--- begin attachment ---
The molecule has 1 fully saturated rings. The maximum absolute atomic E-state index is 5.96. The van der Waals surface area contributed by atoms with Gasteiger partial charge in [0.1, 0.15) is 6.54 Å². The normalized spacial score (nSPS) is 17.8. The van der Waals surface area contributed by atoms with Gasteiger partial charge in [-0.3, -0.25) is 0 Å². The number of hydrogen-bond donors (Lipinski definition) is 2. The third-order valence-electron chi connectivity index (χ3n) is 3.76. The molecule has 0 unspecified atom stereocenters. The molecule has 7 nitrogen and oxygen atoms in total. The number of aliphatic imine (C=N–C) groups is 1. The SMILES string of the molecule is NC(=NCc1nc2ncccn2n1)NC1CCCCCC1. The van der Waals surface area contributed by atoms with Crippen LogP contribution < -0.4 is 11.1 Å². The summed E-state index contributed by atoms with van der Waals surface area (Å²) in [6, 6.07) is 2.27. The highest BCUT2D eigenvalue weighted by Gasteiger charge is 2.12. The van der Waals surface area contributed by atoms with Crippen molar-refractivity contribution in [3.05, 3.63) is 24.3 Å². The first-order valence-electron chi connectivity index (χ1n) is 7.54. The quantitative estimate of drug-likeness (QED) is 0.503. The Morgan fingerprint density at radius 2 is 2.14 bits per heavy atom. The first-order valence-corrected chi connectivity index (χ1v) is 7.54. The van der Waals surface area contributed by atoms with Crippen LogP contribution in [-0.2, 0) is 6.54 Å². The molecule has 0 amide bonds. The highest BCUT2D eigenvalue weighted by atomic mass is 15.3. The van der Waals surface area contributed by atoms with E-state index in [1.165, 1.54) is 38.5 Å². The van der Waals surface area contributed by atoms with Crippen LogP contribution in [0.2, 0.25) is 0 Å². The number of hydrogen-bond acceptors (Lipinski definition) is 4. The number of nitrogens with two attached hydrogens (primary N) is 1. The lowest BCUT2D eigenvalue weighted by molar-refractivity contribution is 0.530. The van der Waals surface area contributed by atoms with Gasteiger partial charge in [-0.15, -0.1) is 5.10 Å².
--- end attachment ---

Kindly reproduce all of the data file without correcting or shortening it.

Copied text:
The molecule has 1 fully saturated rings. The maximum absolute atomic E-state index is 5.96. The van der Waals surface area contributed by atoms with Gasteiger partial charge in [0.1, 0.15) is 6.54 Å². The normalized spacial score (nSPS) is 17.8. The van der Waals surface area contributed by atoms with Gasteiger partial charge in [-0.3, -0.25) is 0 Å². The number of hydrogen-bond donors (Lipinski definition) is 2. The third-order valence-electron chi connectivity index (χ3n) is 3.76. The molecule has 0 unspecified atom stereocenters. The molecule has 7 nitrogen and oxygen atoms in total. The number of aliphatic imine (C=N–C) groups is 1. The SMILES string of the molecule is NC(=NCc1nc2ncccn2n1)NC1CCCCCC1. The van der Waals surface area contributed by atoms with Crippen LogP contribution < -0.4 is 11.1 Å². The summed E-state index contributed by atoms with van der Waals surface area (Å²) in [6, 6.07) is 2.27. The highest BCUT2D eigenvalue weighted by Gasteiger charge is 2.12. The van der Waals surface area contributed by atoms with Crippen molar-refractivity contribution in [3.05, 3.63) is 24.3 Å². The first-order valence-electron chi connectivity index (χ1n) is 7.54. The quantitative estimate of drug-likeness (QED) is 0.503. The Morgan fingerprint density at radius 2 is 2.14 bits per heavy atom. The first-order valence-corrected chi connectivity index (χ1v) is 7.54. The van der Waals surface area contributed by atoms with Crippen LogP contribution in [-0.2, 0) is 6.54 Å². The molecule has 0 amide bonds. The highest BCUT2D eigenvalue weighted by atomic mass is 15.3. The van der Waals surface area contributed by atoms with E-state index in [1.165, 1.54) is 38.5 Å². The van der Waals surface area contributed by atoms with Crippen LogP contribution in [0.2, 0.25) is 0 Å². The number of hydrogen-bond acceptors (Lipinski definition) is 4. The number of nitrogens with two attached hydrogens (primary N) is 1. The lowest BCUT2D eigenvalue weighted by molar-refractivity contribution is 0.530. The van der Waals surface area contributed by atoms with Gasteiger partial charge in [-0.15, -0.1) is 5.10 Å².